Provence - Rent a car or is public transportation a good option?

We will be traveling to Provence 2nd week of September 2014. We are staying 4 days in Avignon (hotel is close to the Palace of Popes) and plan day trips to other towns close by. I think to rent a car is best, although I heard that parking and driving in town is not great. Is public transportation a good alternative then?
Our next stop will be in Antibes; is there a good train connection from Avignon to Antibes? I am starting my research but thought I'd ask seasoned travelers to the area!

Thanks in advance for the advice!

Posted by Nigel
East Midlands, England
11108 posts

Certainly there are frequent trains - although they are TGVs they are not very fast because of the mountains and twists and turns - between Avignon and Antibes.

I'd never try to do the western 2/3 of Provence without a car.

In the off season I happily used a car throughout the Cote d'Azur and Monaco, but no way I would want a car in July or August anywhere near Nice to Cannes. Middle of September - dunno.

Posted by Harold
New York, NY, USA
4363 posts

Whether or not you need a car is dependent on what you want to see. From Avignon, it's easy to get to Arles, Orange, Nimes, Marseilles, Aix, and the Pont Du Garde without a car. There's a few other places, but only a few; if you want to see small towns and rural areas, a car is best.

Rick's Provence And The French Riviera book has all the details about public transit in this area. His general France book has MUCH less info about the region.

From Avignon to Antibes there are several train routes. Use http://en.voyages-sncf.com/en/ to find them. I put in "Avignon TGV" as my departure station, but it pulled up routes starting at Avignon Centre as well. Avivnon Centre will be more convenient, as it's right in town, but these trains will require a change. You have to take a bus to Avignon TGV, but there are direct trains from there to Antibes. Since either route involves TGV's, you will get a discount for booking as soon as the tickets are released, As a bonus for doing that, you should be able to snag first class for little more than the price of second class.

Note that once in Antibes a car is not necessary, unless you really want to go off the beaten path. Trains run twice an hour between Cannes and Ventimiglia (with Nice in the middle, and Antibes between Cannes and Nice). Buses are much slower but are cheaper, and stop in places trains don't; they run three to four times an hour from Cannes to Nice, where you change to buses for towns east of Nice. Again, Rick has all the details.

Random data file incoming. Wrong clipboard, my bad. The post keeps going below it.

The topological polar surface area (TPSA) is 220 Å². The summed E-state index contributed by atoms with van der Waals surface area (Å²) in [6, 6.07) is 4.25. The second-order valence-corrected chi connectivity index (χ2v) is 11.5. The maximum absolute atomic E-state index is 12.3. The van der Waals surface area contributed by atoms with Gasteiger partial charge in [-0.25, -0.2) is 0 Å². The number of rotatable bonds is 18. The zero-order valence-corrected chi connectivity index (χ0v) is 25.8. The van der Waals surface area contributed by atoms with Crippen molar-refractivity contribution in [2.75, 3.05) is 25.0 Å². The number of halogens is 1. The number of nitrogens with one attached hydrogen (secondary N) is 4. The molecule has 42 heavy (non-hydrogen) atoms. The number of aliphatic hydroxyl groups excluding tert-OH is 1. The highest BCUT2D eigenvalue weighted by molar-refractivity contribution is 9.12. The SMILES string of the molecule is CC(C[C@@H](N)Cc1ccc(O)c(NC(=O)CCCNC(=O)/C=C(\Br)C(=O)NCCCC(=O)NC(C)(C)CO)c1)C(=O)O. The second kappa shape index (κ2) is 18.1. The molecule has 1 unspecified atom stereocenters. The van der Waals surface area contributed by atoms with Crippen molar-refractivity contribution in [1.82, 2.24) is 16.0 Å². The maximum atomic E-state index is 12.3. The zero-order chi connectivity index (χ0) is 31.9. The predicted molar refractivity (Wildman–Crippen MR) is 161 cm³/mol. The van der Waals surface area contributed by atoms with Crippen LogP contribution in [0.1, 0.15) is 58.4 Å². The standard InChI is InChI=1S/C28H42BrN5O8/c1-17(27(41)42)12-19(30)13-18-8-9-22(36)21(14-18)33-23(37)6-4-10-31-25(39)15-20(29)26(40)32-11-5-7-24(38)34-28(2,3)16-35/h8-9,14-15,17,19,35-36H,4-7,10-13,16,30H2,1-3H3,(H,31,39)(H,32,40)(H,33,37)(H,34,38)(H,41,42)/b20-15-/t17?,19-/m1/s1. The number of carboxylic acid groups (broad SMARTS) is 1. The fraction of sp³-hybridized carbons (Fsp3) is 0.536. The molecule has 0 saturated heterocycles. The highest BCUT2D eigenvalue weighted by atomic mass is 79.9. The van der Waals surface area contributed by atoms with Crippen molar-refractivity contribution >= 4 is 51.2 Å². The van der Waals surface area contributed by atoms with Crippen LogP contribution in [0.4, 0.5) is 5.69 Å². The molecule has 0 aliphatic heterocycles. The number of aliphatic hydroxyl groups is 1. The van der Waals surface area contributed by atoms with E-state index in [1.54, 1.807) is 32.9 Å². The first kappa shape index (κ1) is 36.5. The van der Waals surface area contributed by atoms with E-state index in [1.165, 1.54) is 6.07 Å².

Posted by Mary Ann
San Jose, CA, USA
15 posts

Thanks for the advice, i'm doing research. I did see a Tour company called "Imagine Tours" that will take you to places not easily accessible by train. Has anyone used this Tour Company? Or others to recommend?

Thanks again

Posted by Kathleen
Reston, VA, USA
475 posts

Mary Ann, my 21yo daughter and I spent 6 days in the region, 3 nights in Montpellier and 3 nights in Avignon, without a car; we found the trains in general very easy. To get to the sights not easily reached by public transit [and the ones we just hadn't managed to cram in yet], we took a 1-day tour with Provence Panorama - it was the Villages, Monuments, Chocolate and wine tour, I believe. I HIGHLY recommend this tour. We were the only ones in the vehicle; our driver Anne gave us tons of interesting information as she drove us around. She dropped us at the sights, gave us our entry tickets, and arranged to meet us usually an hour later, which worked out very well. Note that she did not guide us at the specific sites, but there was plenty of information there so that was not needed. We saw St-Remy, the Roman town of Glanum, the Roman arch and theater at Orange, Les Baux [great for souvenirs; I got lots of packets of herbs and lavender to take home to friends], Pont du Gard, and the ruined Chateauneuf du Pape, and ended with a fun wine & chocolate tasting. Total cost including entry tickets [except Glanum, which was an addition that we requested] was 95 euros per person and we felt it was worth every penny. Or euro. We skipped some of the Van Gogh aspects of the trip and also a possible olive oil tasting - would have been fun but our focus was the Roman antiquities.

I generally do public transit when I travel since I find it hard to enjoy the scenery while I'm driving; on our week in Sicily we rented a car for just one day to get from Agrigento to Siracusa by way of the Villa Romana to see the mosaics. I found this one-day trip with Provence Panorama worked really well to see the countryside and spare me the hassle of driving. Whatever you decide, have a great trip!